One in 10 adult New Zealanders say they have sent harmful messages online - but more than a quarter say they do it for a laugh, according to a new survey.
The study by Netsafe surveyed 1161 adults to determine if they had sent harmful digital communications in the past year, and the reasons behind their actions.
It revealed 11 per cent of adults admitted to sending or sharing at least one type of potentially harmful digital communication, with nearly 80 per cent of that group saying they'd done it more than once.
More than a quarter of people who sent something harmful (28 per cent) said they did it "for a joke".
Netsafe chief executive Martin Cocker said there could be some degree of bias in the results, in that respondents might not recognise that they had, in fact, sent something harmful.
Those saying they did so "as a joke" likely had later realised or been told that something they sent was "incredibly offensive or harmful" to others.
"I think that people are probably fully aware that racial slurs, sexist, homophobic, ableist comments are harmful, but unfortunately see or consider those sort of comments to be sent in jest or humour."
The other main reasons people sent harmful digital communications were "to influence behaviour or thoughts" (14 per cent), "to scare" (8 per cent) and "to embarrass" (6 per cent).
Six per cent of respondents admitted to saying offensive things about someone else, and 3 per cent tried to embarrass another person, attempted to exclude someone from a friendship group, or made a sexual advance they were not sure was welcome.
Some examples of harmful communications people had given to Netsafe included the sharing of traumatic sexual experiences online, people "outing" someone while believing they were acting in the public interest, and blackmail for intimate images with threats to share the ones the perpetrator already had.
Other examples were encouraging people to "spill the tea" by sharing gossip and rumours online, threatening, abusing or harassing someone due to political differences, and abusing ex-partners.
The process Netsafe goes through when dealing with people who send harmful communications allowed them to factor in whether people were deliberately causing harm, or whether they were accidentally sending something without realising the harm it could cause.
They were able to work with those people and educate them, while prosecuting or taking action against those who were more deliberate with their messages.
"Netsafe can help people who have been the recipient of deliberate abuse and also assist people who didn't intend to hurt others," Cocker said.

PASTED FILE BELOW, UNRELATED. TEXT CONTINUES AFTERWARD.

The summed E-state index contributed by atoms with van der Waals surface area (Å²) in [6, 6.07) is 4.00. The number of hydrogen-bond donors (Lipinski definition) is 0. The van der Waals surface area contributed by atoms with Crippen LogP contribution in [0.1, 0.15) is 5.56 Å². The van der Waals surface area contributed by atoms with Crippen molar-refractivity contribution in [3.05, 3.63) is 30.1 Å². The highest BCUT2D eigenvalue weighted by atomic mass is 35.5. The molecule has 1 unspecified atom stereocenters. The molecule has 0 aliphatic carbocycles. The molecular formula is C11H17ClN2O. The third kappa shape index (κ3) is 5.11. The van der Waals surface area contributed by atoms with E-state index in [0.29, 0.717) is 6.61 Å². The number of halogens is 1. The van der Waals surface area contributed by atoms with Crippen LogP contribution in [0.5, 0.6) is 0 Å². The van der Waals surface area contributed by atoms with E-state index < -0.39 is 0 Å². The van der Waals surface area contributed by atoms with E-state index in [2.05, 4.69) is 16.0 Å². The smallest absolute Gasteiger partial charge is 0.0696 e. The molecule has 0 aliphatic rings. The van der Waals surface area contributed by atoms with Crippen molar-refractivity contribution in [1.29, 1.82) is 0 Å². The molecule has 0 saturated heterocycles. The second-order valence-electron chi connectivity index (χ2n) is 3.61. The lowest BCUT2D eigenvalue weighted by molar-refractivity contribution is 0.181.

"It is important to see deliberate offenders prosecuted, but also to provide ways people can reverse harm that they may have accidentally caused."
The findings also showed the vast majority of people who sent harmful messages in the past year also received them.
Texting or messaging from a cellphone was the most common way of sending harmful communications (39 per cent), followed by social media posts (34 per cent) and emails (20 per cent). The least common method of sending harmful messages was through online games (4 per cent).
Much of the research confirmed theories Netsafe already had, including that the largest proportion of harmful messaging was sent between people who already knew each other. Only 13 per cent said they sent harmful digital communications to a stranger.
Nearly a third were friends of the recipient, and a fifth were family members.
Netsafe's results are being released to coincide with Safer Internet Day, a global awareness campaign involving more than 170 countries, to promote a more positive time online.
Last financial year, Netsafe received 22,705 reports and nearly 3400 fell under the Harmful Digital Communications Act.
Netsafe is available seven days a week to provide free, confidential and non-judgemental
support to those experiencing online harm – or for people who have been sending material likely to upset or affect others and who are looking to make amends.
What Netsafe counts as harmful communications
Netsafe specifically asked people about messages they sent or shared that:
• Physically threatened someone
• Attempted to get someone excluded from a friendship group
• Tried to embarrass someone online
• Said offensive things about someone (e.g. the way they look, how they behave, or what
they believe in)
• Included violent or sexual content
• Was a false statement about someone's personal or professional life
• Was a sexual advance toward someone that may not have been wanted (e.g.
messages about sex, naked selfie, images or video live stream)
• Involved regularly monitoring someone's online activity in order to influence their
behaviour or thoughts
• Shared intimate images or recordings of someone without their permission
• Encouraged other people to send hurtful messages to someone else.